ONCE again the French are holding up long-sought reforms of the notorious Common Agricultural Policy, according to the National Union of Farmers. And for Yorkshire Dales farmers, this is a problem which could mean the difference between economic life or death.
Ever since the creation of the Common Market, French peasant farmers have been the major recipients of CAP subsidies but new reforms - which have been under discussion for years - would turn France into a net contributor to the EU's huge budget.
In other words, the French would pay more into the coffers than they take out - and that has caused alarm in Paris.
The new talks, set up to solve these difficulties, were aimed at "de-coupling" subsidy payments from the amount of food produced and switching them to rewarding farmers for the work they do in preserving the rural environment.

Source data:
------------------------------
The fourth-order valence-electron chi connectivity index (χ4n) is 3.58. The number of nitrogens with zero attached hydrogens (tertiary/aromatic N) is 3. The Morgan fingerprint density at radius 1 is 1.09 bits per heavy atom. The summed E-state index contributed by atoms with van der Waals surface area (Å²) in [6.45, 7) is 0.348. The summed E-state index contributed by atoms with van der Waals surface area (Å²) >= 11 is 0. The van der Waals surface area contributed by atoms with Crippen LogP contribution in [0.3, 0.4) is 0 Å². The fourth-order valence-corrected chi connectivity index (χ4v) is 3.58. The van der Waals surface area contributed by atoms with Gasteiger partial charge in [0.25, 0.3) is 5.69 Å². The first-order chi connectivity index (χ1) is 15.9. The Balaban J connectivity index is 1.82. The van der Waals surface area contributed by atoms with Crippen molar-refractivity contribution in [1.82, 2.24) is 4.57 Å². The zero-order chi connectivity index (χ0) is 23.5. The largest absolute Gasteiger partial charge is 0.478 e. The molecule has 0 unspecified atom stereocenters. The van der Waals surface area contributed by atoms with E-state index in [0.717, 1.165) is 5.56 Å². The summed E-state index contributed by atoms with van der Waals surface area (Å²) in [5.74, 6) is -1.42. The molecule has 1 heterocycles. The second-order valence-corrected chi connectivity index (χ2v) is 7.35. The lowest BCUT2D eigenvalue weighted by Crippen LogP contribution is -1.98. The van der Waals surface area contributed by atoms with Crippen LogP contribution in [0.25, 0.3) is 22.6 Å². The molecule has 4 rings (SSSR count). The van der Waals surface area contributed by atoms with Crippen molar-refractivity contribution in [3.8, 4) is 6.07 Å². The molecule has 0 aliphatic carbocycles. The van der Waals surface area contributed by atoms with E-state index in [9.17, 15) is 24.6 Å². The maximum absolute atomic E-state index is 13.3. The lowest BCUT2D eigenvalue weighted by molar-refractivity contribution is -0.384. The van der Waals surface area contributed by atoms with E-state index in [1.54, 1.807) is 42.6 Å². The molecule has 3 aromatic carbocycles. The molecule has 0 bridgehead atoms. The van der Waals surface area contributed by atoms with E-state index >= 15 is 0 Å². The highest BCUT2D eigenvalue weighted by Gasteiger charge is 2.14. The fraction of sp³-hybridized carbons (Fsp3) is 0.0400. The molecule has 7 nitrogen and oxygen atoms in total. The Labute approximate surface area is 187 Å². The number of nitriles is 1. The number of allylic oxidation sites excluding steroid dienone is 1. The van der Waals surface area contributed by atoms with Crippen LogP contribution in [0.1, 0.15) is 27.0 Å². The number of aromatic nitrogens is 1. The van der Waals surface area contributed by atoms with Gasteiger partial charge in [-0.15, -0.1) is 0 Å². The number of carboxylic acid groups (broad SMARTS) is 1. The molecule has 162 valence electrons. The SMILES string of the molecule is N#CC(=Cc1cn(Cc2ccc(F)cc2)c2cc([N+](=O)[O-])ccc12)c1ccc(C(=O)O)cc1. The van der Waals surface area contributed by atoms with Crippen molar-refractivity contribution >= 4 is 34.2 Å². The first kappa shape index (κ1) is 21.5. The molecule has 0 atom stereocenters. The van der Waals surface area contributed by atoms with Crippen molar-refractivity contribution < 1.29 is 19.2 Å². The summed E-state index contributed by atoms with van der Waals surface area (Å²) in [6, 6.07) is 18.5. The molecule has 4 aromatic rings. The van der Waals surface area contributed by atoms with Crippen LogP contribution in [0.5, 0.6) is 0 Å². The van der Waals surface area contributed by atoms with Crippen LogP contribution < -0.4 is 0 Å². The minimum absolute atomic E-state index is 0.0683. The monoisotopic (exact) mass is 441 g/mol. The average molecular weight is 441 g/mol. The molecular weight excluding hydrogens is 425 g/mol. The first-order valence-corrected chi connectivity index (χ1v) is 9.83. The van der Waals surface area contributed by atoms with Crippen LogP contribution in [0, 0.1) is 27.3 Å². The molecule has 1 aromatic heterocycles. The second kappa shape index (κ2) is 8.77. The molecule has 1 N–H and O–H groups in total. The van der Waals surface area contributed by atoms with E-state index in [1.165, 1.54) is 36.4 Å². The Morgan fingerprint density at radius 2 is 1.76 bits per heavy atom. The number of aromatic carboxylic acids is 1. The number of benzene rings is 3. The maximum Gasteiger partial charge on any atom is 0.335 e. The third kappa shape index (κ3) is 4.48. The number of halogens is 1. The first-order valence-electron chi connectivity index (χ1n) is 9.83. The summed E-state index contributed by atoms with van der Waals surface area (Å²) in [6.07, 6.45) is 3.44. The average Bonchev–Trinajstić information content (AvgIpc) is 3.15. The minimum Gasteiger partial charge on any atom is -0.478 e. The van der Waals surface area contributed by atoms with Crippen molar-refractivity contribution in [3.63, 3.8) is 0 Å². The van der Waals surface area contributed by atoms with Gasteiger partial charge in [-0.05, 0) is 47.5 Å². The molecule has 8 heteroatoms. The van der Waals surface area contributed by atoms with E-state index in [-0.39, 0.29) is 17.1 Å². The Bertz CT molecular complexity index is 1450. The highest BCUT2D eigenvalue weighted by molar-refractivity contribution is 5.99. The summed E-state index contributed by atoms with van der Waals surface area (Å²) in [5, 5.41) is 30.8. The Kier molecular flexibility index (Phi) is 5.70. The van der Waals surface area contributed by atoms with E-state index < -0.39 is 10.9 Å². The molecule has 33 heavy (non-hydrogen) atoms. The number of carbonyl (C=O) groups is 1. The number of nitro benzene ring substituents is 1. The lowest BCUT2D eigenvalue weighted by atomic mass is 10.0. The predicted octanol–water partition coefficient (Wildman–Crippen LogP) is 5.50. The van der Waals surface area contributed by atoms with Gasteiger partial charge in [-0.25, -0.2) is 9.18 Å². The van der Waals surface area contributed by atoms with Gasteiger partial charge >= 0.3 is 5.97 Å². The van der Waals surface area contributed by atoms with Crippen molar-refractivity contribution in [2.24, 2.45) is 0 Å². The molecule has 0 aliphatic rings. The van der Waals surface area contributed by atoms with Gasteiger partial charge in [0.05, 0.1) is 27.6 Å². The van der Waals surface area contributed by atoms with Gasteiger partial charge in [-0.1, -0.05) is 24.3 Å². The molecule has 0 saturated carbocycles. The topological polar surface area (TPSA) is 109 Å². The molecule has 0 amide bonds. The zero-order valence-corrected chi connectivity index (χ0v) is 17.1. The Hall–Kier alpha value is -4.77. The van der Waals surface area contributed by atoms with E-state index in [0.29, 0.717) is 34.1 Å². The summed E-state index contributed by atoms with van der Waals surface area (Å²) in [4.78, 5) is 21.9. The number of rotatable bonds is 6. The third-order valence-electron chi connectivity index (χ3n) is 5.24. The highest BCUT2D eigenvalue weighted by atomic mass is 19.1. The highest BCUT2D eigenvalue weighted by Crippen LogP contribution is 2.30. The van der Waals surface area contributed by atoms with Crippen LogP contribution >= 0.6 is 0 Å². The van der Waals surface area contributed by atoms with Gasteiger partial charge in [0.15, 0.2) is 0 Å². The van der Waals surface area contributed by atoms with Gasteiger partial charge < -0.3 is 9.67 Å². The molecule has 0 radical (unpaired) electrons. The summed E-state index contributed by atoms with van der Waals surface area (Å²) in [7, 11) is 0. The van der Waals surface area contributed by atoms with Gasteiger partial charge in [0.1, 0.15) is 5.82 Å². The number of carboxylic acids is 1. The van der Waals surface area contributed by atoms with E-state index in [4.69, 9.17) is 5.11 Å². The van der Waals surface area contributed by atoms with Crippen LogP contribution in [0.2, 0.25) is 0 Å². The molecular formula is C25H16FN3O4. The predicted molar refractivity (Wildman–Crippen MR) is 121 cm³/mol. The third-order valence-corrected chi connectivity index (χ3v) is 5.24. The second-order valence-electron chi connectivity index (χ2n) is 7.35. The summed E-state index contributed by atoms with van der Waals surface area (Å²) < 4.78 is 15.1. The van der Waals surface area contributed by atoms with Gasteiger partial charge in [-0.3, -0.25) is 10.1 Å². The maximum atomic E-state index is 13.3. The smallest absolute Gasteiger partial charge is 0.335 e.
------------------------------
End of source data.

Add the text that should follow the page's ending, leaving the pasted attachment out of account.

This is of vital importance to Dales hill farmers, who have lived for years on the edge of profitability, and who have been accused of over-grazing rare habitats like heather moors with sheep in order to stay in business.
The talks have stalled, however, because the French are opposing de-coupling, which is causing "deep frustration" says Sir Ben Gill, the East Yorkshire farmer who is president of the NFU.
The talks broke up in confusion last week but will start again tomorrow (Wednesday, June 25) in what is being seen by many as a last ditch effort to keep the negotiations alive.
Sir Ben, who will fly to Luxembourg to monitor any progress, says angrily: "The reform package is becoming a mess. The original clarity and simplicity has been watered down. This is exactly what we feared would happen and we urge the Commission to stand firm."